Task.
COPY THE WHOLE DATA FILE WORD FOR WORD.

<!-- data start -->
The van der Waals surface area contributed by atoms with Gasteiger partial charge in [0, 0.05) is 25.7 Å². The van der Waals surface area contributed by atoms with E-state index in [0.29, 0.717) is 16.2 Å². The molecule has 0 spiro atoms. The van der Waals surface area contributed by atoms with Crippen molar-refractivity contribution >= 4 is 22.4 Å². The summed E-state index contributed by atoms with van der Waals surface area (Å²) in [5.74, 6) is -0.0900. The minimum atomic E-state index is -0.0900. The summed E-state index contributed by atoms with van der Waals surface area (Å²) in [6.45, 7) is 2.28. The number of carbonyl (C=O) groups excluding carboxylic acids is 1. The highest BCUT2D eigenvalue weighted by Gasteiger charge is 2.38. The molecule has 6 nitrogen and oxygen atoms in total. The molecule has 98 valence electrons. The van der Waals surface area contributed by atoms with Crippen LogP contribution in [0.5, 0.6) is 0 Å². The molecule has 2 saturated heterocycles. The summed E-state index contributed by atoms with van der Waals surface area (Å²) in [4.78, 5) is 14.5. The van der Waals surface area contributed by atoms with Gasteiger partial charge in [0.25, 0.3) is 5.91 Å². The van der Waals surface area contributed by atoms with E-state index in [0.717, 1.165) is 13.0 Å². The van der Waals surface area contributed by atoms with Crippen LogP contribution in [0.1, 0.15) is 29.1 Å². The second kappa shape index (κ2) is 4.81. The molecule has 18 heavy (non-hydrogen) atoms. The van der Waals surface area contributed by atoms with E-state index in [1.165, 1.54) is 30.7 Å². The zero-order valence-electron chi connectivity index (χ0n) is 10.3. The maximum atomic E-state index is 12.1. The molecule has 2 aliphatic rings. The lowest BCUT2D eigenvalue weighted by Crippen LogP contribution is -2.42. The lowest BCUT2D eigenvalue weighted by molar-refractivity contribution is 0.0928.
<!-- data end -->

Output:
The van der Waals surface area contributed by atoms with Gasteiger partial charge in [0, 0.05) is 25.7 Å². The van der Waals surface area contributed by atoms with E-state index in [0.29, 0.717) is 16.2 Å². The molecule has 0 spiro atoms. The van der Waals surface area contributed by atoms with Crippen molar-refractivity contribution >= 4 is 22.4 Å². The summed E-state index contributed by atoms with van der Waals surface area (Å²) in [5.74, 6) is -0.0900. The minimum atomic E-state index is -0.0900. The summed E-state index contributed by atoms with van der Waals surface area (Å²) in [6.45, 7) is 2.28. The number of carbonyl (C=O) groups excluding carboxylic acids is 1. The highest BCUT2D eigenvalue weighted by Gasteiger charge is 2.38. The molecule has 6 nitrogen and oxygen atoms in total. The molecule has 98 valence electrons. The van der Waals surface area contributed by atoms with Crippen LogP contribution in [0.5, 0.6) is 0 Å². The molecule has 2 saturated heterocycles. The summed E-state index contributed by atoms with van der Waals surface area (Å²) in [4.78, 5) is 14.5. The van der Waals surface area contributed by atoms with Gasteiger partial charge in [0.25, 0.3) is 5.91 Å². The van der Waals surface area contributed by atoms with E-state index in [0.717, 1.165) is 13.0 Å². The van der Waals surface area contributed by atoms with Crippen LogP contribution in [0.1, 0.15) is 29.1 Å². The second kappa shape index (κ2) is 4.81. The molecule has 18 heavy (non-hydrogen) atoms. The van der Waals surface area contributed by atoms with E-state index in [1.165, 1.54) is 30.7 Å². The zero-order valence-electron chi connectivity index (χ0n) is 10.3. The maximum atomic E-state index is 12.1. The molecule has 2 aliphatic rings. The lowest BCUT2D eigenvalue weighted by Crippen LogP contribution is -2.42. The lowest BCUT2D eigenvalue weighted by molar-refractivity contribution is 0.0928.